Ken Classics, Two Film Fests Return This Week
San Diego Black Film Fest and Human Rights Watch offer lots of choices for weekend
San Diego Black Film Festival (SDBFF)
SDBFF starts the week's events. It had a "pre-opening" gala film and panel last night that was free to the public, but it officially opens Thursday night with the comedy "The 5th of July" starring Jaleel White (Urkel of TV's "Family Matters"). The film screens at Arclight Cinemas La Jolla with a reception at 6 p.m.
In 2017, the festival faced the challenge of having to find a new home when the Pacific Gaslamp Cinemas closed. It has tried out a few venues and last night tested the TCL Chinese Theatres' Theatre Box that opened up in the former Gaslamp Cinemas location. But the festival proper takes place at Arclight Cinemas La Jolla Thursday through Sunday.
Festival director Karen Willis said the festival screens “over 100 films in total” during its four days. The festival’s motto cited in its mission statement is “Spotlight on African American and African Diaspora Cinema.”
In addition to the features, shorts and documentaries it is screening, San Diego Black Film Festival also hosts a Filmmakers Power-Mixer where the festival says on its website: "filmmakers mix and mingle with other filmmakers, actors, actresses, producers, and screenwriters for networking opportunities over refreshing drinks."
The event takes place at 2 p.m. at what is being called the Black Film Center Reception Room located across from ArcLight Cinemas. On Friday there will be an Industry Party and on Saturday the fest moves to Embassy Sites La Jolla for its awards dinner and gala.
You can check out the line up here.
Human Rights Watch Film Festival
Human Rights Watch is an organization dedicated to defending and protecting human rights. One of the ways in which they promote their activism and human rights issues is through its Human Rights Watch Film Festival, which screens films in nearly two dozen cities around the globe. Once again San Diego is one of those cities and the Museum of Photographic Arts is the venue.
The organization says through the festival "we bear witness to human rights violations and create a forum for courageous individuals on both sides of the lens to empower audiences with the knowledge that personal commitment can make a difference. The film festival brings to life human rights abuses through storytelling in a way that challenges each individual to empathize and demand justice for all people."
The films for the festival are culled by a programming committee that operates out of the New York office and screens more than 500 films each year. The festival narrows the selections to about 40 films each year festivals and then lets programmers in each of the cities decide which of those films to screen for their particular festival.
San Diego will be screening five titles this Thursday through Sunday: “Anote's Ark,” “Charm City,” “Roll Red Roll,” “The Unafraid,” and “TransMilitary.”
You should check out these films because HRW always selects excellent films with compelling topics, plus it's a rare opportunity to see a film in the beautiful cinema at MOPA, which is sadly underused.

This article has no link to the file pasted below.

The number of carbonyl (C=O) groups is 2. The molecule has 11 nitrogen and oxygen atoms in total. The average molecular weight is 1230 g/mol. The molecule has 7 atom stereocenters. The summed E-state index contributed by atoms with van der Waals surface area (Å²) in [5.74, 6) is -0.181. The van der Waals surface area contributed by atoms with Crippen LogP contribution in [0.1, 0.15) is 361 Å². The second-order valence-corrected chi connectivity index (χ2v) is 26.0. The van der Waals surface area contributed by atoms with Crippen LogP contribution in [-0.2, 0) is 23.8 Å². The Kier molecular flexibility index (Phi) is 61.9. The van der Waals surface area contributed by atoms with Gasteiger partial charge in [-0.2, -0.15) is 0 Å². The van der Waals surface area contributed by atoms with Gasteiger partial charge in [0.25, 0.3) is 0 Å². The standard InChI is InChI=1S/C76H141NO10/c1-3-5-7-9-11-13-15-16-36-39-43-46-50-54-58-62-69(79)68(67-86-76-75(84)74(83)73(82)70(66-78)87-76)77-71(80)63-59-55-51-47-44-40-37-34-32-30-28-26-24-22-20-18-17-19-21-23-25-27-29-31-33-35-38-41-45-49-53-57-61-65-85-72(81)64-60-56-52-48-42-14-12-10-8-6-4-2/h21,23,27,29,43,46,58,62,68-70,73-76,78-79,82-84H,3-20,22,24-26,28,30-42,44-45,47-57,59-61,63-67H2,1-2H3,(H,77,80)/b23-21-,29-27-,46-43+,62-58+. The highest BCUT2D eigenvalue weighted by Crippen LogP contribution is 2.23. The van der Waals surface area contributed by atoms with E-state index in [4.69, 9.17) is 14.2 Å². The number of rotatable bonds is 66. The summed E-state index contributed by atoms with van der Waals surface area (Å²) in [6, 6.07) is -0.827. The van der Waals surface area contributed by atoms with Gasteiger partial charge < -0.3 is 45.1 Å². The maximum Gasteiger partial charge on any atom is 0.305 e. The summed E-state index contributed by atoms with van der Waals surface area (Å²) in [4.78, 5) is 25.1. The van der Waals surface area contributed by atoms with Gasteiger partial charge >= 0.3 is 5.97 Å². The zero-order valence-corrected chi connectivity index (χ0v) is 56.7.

If nothing new in theaters sparks your interest then perhaps another week of film classics at Landmark’s Ken Cinema will provide more tempting offerings.
If you’re an action junkie like me then there’s no better fix then the Ken showcasing the new 4K digital restorations of Jackie Chan’s "Police Story" and "Police Story 2" from Hong Kong’s golden era of the 1980s. These films highlight Chan in his prime and deliver jaw-dropping stunts and action. Chan cites American silent film comedians such as Buster Keaton and Harold Lloyd as well as dancers such as Gene Kelley as inspirations for his stunt work. If you have never experienced a Jackie Chan film or a classic Hong Kong action movie then treat yourself to this intoxicating entertainment.
But if action is not your thing then there’s the gorgeous nostalgia of Ingmar Bergman’s "Fanny and Alexander" as well as the 60s indie hit "Easy Rider" (directed by actor Dennis Hopper), which still packs a punch with its social commentary. For purely escapist fare there is Gene Kelley and Donald O’Connor dancing up a storm in "Singin’ in the Rain" and Audrey Hepburn as the shining gem in "Breakfast at Tiffany’s." But you might want to close your eyes and plug your eyes every time Mickey Rooney comes on screen to deliver a politically incorrect Asian caricature.
The highlight for me from this week of classics is Nicolas Roeg’s seductive thriller "Don’t Look Now," which stars Julie Christie and Donald Sutherland as a couple coping with grief over the recent death of their young daughter. Their sex scene together caused quite a controversy and almost got the film an X rating. The clever editing of the scene — which intercuts the couple having sex with them getting dressed — was in part Roeg's creative means of addressing censors' complaints without actually changing what he wanted to show. The scene also supposedly upset Christie's then-boyfriend Warren Beatty.
Based on a Daphne Du Marier story, the film was creepy, stylish and effective. Roeg recently died and his films have been showcased in retrospectives up in Los Angeles. This one film does not serve up enough of a tribute to the wildly inventive and unconventional filmmaker but it's a start.
And if you are in the mood for more classics, Film Geeks SD (for which I do volunteer programming) will be showing Mae West in the pre-Code comedy "I'm No Angel" (co-starring a very young Cary Grant) on Sunday at 1 p.m. and the 1950s sci-fi cult classic "Fiend Without A Face" Monday at 7:30 p.m. Both films screen at Digital Gym Cinema.
If you are a cinephile, then there's a lot to celebrate this week in San Diego.